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Commonwealth would be directly affected. See EC-COI-88-1; 80-54. For example, in EC-COI-80-16, a Commonwealth attorney also served as a conservator in his private capacity. As conservator he was required to file a probate court accounting with the Department of Mental Health. The Commission stated that "while the Commonwealth has an interest in protecting legally incapacitated or incompetent persons and their property, that interest would be direct and substantial only where the Commonwealth is owed money." Similarly, in EC-COI-83-67, a consulting attorney to a city was asked to assist, in his private law practice, with the preparation of a brief in a lawsuit against another Massachusetts town. Although the city was not a party to the litigation, it was likely to file an amicus curiae brief because the potential decision in the suit, as precedent, could affect future cases brought against the city. The Commission determined that the city's interests in this litigation were not sufficiently direct because the outcome in the case would not have a direct effect on the city, rather, any precedential effect was indirect and only a potentiality.[5] See also, EC-COI-83-120 (filing of amicus curiae brief by Secretary of State, without more, does not give Secretary's Office a direct and substantial interest in outcome). 

After considering the facts of your situation and our precedent, we are persuaded that the Commonwealth's interests in a benefits claim under G.L. c. 152, made by a private claimant against a private insurer or employer before the DIA, are not sufficiently direct and substantial to implicate G.L. c. 268A, s. 4.[6] In such a proceeding before the DIA, the real parties in interest are the injured worker, the insurer and the employer. The claimant's rights and the employer's and insurer's obligations arise from the private employment relationship, and not from any benefits awarded by the government, such as social security disability or other general welfare assistance benefits. As one well-known commentator has described the rights and obligations under G.L. c. 152, "although the rights of employees and the duties of employers and insurers are created by the compensation act, they are essentially private rights, not sounding in contract or tort, but growing from the status of the parties in the employment relation." 29 L. Locke, Massachusetts Practice, s. 10. 

Generally, the Commonwealth does not have a stake in its determination whether or not a claimant receives benefits. The role of the Commonwealth in a benefits dispute is to provide an objective and impartial forum and to make a determination whether the requirements in the statute have been met for receipt of benefits. 29 L. Nason & R. Wall, Massachusetts Practice, s. 1.0 (1995 Supplement) (Division of Dispute Resolution at the DIA serves as "quasi-judicial tribunal for adjudicating contested claims"). We do not consider that the resources spent by the DIA to hear a benefits claim are sufficient to create a direct and substantial interest by the Commonwealth. We have never found, in the analogous situation of civil litigation, that the judicial resources expended in deciding a lawsuit constitute a direct and substantial interest on the part of the Commonwealth. Nor do we find that the Commonwealth's interest is sufficiently direct and substantial because, if benefits are denied, an injured worker may potentially require some government assistance benefit.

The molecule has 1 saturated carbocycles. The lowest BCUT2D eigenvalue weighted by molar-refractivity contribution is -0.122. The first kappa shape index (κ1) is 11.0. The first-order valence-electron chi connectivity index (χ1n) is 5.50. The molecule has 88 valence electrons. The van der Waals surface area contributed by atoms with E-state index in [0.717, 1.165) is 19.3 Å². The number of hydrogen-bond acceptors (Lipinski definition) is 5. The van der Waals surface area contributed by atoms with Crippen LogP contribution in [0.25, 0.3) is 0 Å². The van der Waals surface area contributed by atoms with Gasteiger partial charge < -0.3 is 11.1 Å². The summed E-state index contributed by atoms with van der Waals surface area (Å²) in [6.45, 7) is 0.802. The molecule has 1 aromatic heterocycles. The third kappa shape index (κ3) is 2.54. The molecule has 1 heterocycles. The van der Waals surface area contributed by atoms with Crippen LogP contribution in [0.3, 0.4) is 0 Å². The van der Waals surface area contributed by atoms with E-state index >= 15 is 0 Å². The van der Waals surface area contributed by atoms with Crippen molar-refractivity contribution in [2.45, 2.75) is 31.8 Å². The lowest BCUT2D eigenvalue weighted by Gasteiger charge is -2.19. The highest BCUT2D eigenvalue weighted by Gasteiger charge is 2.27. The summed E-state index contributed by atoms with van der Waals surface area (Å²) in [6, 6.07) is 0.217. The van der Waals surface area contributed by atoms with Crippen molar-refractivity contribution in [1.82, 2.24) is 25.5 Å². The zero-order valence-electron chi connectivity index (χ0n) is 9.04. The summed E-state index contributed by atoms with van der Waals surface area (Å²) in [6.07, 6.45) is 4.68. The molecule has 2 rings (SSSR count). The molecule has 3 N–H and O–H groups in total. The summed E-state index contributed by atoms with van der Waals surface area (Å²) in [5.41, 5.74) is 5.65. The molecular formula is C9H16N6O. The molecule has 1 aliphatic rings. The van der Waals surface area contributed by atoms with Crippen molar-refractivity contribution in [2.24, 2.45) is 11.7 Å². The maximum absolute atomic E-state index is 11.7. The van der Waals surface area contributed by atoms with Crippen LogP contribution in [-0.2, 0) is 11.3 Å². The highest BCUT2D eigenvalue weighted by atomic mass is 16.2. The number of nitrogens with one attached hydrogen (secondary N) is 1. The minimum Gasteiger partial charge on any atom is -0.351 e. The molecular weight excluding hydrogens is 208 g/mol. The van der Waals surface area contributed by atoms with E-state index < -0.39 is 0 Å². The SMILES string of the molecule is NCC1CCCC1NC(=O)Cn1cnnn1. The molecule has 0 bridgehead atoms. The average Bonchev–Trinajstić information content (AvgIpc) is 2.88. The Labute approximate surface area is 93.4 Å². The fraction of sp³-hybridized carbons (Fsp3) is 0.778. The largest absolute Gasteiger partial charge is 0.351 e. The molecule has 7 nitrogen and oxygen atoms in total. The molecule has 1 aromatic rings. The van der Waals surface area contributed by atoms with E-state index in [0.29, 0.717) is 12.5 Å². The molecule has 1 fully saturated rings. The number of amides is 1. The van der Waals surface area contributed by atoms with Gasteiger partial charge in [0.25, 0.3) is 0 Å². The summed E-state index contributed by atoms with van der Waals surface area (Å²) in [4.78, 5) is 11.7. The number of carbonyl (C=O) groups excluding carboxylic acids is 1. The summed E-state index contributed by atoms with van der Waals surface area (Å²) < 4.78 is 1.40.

Thus, under G.L. c. 268A, s. 4, you may, while you continue to be a state employee, privately represent parties in benefit claims before the DIA because we conclude that such proceedings are not of direct and substantial interest to the Commonwealth. Our conclusion in this case is limited to the situation where a private claimant and a private insurer (or employer) have a benefits dispute before the DIA. If the Commonwealth, through the Attorney General or other state agency counsel, enters the dispute at any stage in the proceeding, including a future appeal, you will be prohibited from continuing your legal representation because the Commonwealth would become a party to the action, and therefore, s. 4 would become implicated. Furthermore, if your proposed legal representation involves a challenge to the DIA's procedures or regulations, you may not undertake this representation because a state agency has a direct and substantial interest in its procedures and rules.[7] See e.g., EC-COI-87-34; 81-34. Also, if the benefits dispute involves the Workers' Compensation Trust Fund, G.L. c. 152, s. 65, such as the case of an uninsured private employer, you may not undertake that representation because any payment will be made from a Commonwealth fund, and the Commonwealth will be a party in interest. See McLean's Case, 93 N.E.2d 233, 235 (1950). For example, if before or during your representation of a client, it becomes apparent that the employer is uninsured or that the insurer will be unable to pay any claim, you must decline representation or withdraw because the Workers' Compensation Trust Fund will become a party.